- Cars. In every metric. Safety, handling, speed, reliability. Cup holders! Across the board, every model is better than its counterpart, and not just by a little. It’s probably even arguable that every car sold in the US this year is better than any car sold up until about 1989. Maybe a ’63 Stingray is more cool, but it’s slower, handles worse, the steering wheel would punch through your chest in a crash, and it doesn’t have cup holders.
Of course, cars are just more expensive overall too. They should be better. Where’s the 2016 equivalent of the entry model ’84 Civic for an inflation-adjusted $15k? What is the cheapest entry level car you can get new these days? Perhaps it’s the 2012 Civic with 100k miles on it that will go another 150k miles with a bit of love… and that’s more than three times as much as I got out of my teenage Ford or Chevy..
Scratch that. My search-fu failed me. You can get the cheapest car from a name manufacturer for about $12k, which in inflation-adjusted dollars, is about a grand cheaper than my ’84 CRX was new. Plus it has cup holders, and ABS, and probably a few other things that make it way safer, though probably less fun to drive than that super-lightweight boy racer. The new car will also probably also get a couple hundred thousand miles too.
- Flashlights. Flashlights never worked. They were always dead or broke when you needed them. C or D batteries. We kept kerosene lanterns around for when the electricity went out. Now I have about a dozen little bulletproof lights ranging from EDC to deer-poaching in brightness, whose AAA or A or 123 or 18250 batteries I never have to replace, and are stupid programmable. Cheap enough that they are scattered about in 15 different places. Stashed in backpacks, glove boxes, coat jackets, bedside tables, attached to bikes, helmets, and guns… The last one I bought on a whim cost about $10 and will probably never break until the battery finally corrodes it.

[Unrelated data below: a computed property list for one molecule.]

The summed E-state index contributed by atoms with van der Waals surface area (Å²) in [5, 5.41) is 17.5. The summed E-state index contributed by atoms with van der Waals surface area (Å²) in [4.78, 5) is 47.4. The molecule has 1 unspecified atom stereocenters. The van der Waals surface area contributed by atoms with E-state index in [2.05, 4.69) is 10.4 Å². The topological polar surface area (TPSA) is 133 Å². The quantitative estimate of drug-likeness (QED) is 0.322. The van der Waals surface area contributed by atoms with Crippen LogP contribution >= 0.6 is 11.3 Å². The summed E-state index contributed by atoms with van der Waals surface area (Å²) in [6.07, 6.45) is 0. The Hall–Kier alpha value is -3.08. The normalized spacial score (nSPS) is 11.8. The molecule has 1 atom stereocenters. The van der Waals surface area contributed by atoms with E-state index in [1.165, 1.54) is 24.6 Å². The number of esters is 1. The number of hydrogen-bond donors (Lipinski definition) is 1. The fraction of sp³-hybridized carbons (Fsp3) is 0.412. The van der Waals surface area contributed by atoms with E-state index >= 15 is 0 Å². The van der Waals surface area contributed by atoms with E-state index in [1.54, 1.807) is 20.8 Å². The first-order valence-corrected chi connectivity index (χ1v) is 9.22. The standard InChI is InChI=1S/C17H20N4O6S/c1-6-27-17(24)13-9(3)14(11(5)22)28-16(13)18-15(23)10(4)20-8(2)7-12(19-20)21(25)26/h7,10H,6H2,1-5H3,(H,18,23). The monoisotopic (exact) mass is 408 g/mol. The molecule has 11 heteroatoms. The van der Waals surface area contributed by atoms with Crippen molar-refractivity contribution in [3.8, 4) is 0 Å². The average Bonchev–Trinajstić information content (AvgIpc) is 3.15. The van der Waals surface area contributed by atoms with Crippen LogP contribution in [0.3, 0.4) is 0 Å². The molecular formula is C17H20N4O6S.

- Knives. Maybe there were decent knives to be had someplace, but I grew up with Uncle Henry and Buck, and steak knives that were more useful as chisels. Uncle Henry ain’t a patch on a Spyderco PM2, and a Kabar ain’t a SOG Seal STE, much less a Fallkniven A2. In the kitchen, I have three pretty great chef’s knives, one of which was $25 and will probably see me out and I don’t care if it doesn’t. I can just get another that will. It’s still sharper and better than every single kitchen knife I ever got for graduation/moving/housewarming, including the $150 Wusthof from the mid-80s.
- Food. I never had fresh vegetables and produce for years, aside from that that we grew ourselves. And we didn’t grow spinach, avocados, or oranges. Not to mention quinoa, fish, broccoli, or wine. I can get any of this anywhere (Germany excepted) and really good stuff at Bristol Farms. Though Valencia probably spoiled me for any orange I’ll ever be able to find over here ever again.
- Comms. Really, Dick Tracy has nothing on me.
- Stereos. I had to spend $2.5k in the eighties to get a decent sound system. And yeah, the Carvers and Yamahas and Mcintosh from those years are still desirable. But everything I can buy these days has equivalent or better specs, even for a couple hundred bucks. It’s difficult to buy a system that just sounds crappy. For the same price, inflation adjusted or not, I can get a sound system that would just blow my 1980s Marty McFly socks off.
- Bicycles. Lighter, more reliable, less in need of tuning, fewer flats. Less invisible, see flashlights above. Also see Camera subheading GoPro.
- Shoelaces don’t break anymore.
Of course, everything is better (tomatoes and violins excepted). Computers didn’t exist for all practical purposes. Printers. Cameras. Digital music. Some things have clearly gotten just above and beyond, and I’m really comparing to things that existed in olden days, not things like iPhones that didn’t.
When was the last time I worried about getting stranded on the side of the road?